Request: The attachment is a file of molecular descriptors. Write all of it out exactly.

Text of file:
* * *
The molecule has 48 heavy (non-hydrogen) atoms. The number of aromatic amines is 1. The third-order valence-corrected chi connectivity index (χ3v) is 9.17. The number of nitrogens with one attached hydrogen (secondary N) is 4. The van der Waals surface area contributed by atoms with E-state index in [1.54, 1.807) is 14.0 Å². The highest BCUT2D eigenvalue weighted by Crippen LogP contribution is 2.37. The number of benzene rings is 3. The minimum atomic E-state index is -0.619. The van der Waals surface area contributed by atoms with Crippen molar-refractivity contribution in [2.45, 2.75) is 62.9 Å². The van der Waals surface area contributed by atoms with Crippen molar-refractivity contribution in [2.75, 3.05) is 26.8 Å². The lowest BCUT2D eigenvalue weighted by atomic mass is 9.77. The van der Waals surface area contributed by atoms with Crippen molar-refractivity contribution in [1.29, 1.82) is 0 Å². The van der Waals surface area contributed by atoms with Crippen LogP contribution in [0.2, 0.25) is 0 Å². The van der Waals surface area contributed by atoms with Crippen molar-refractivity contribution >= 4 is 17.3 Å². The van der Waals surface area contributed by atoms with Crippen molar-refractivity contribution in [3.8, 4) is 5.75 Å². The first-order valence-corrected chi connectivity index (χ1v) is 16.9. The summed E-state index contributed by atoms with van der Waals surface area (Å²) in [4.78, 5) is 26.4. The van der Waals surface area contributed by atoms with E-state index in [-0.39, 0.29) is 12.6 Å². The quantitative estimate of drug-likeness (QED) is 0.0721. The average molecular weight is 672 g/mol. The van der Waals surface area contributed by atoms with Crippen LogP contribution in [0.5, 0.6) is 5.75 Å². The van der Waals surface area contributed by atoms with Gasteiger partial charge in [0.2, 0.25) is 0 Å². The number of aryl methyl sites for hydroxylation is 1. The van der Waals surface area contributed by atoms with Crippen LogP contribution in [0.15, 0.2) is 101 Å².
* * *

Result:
The molecule has 48 heavy (non-hydrogen) atoms. The number of aromatic amines is 1. The third-order valence-corrected chi connectivity index (χ3v) is 9.17. The number of nitrogens with one attached hydrogen (secondary N) is 4. The van der Waals surface area contributed by atoms with E-state index in [1.54, 1.807) is 14.0 Å². The highest BCUT2D eigenvalue weighted by Crippen LogP contribution is 2.37. The number of benzene rings is 3. The minimum atomic E-state index is -0.619. The van der Waals surface area contributed by atoms with Crippen molar-refractivity contribution in [2.45, 2.75) is 62.9 Å². The van der Waals surface area contributed by atoms with Crippen molar-refractivity contribution in [2.75, 3.05) is 26.8 Å². The lowest BCUT2D eigenvalue weighted by atomic mass is 9.77. The van der Waals surface area contributed by atoms with Crippen molar-refractivity contribution in [1.29, 1.82) is 0 Å². The van der Waals surface area contributed by atoms with Crippen LogP contribution in [0.2, 0.25) is 0 Å². The van der Waals surface area contributed by atoms with Crippen molar-refractivity contribution >= 4 is 17.3 Å². The van der Waals surface area contributed by atoms with Crippen molar-refractivity contribution in [3.8, 4) is 5.75 Å². The first-order valence-corrected chi connectivity index (χ1v) is 16.9. The summed E-state index contributed by atoms with van der Waals surface area (Å²) in [4.78, 5) is 26.4. The van der Waals surface area contributed by atoms with E-state index in [-0.39, 0.29) is 12.6 Å². The quantitative estimate of drug-likeness (QED) is 0.0721. The average molecular weight is 672 g/mol. The van der Waals surface area contributed by atoms with Crippen LogP contribution in [0.5, 0.6) is 5.75 Å². The van der Waals surface area contributed by atoms with Gasteiger partial charge in [0.2, 0.25) is 0 Å². The number of aryl methyl sites for hydroxylation is 1. The van der Waals surface area contributed by atoms with Crippen LogP contribution in [0.15, 0.2) is 101 Å².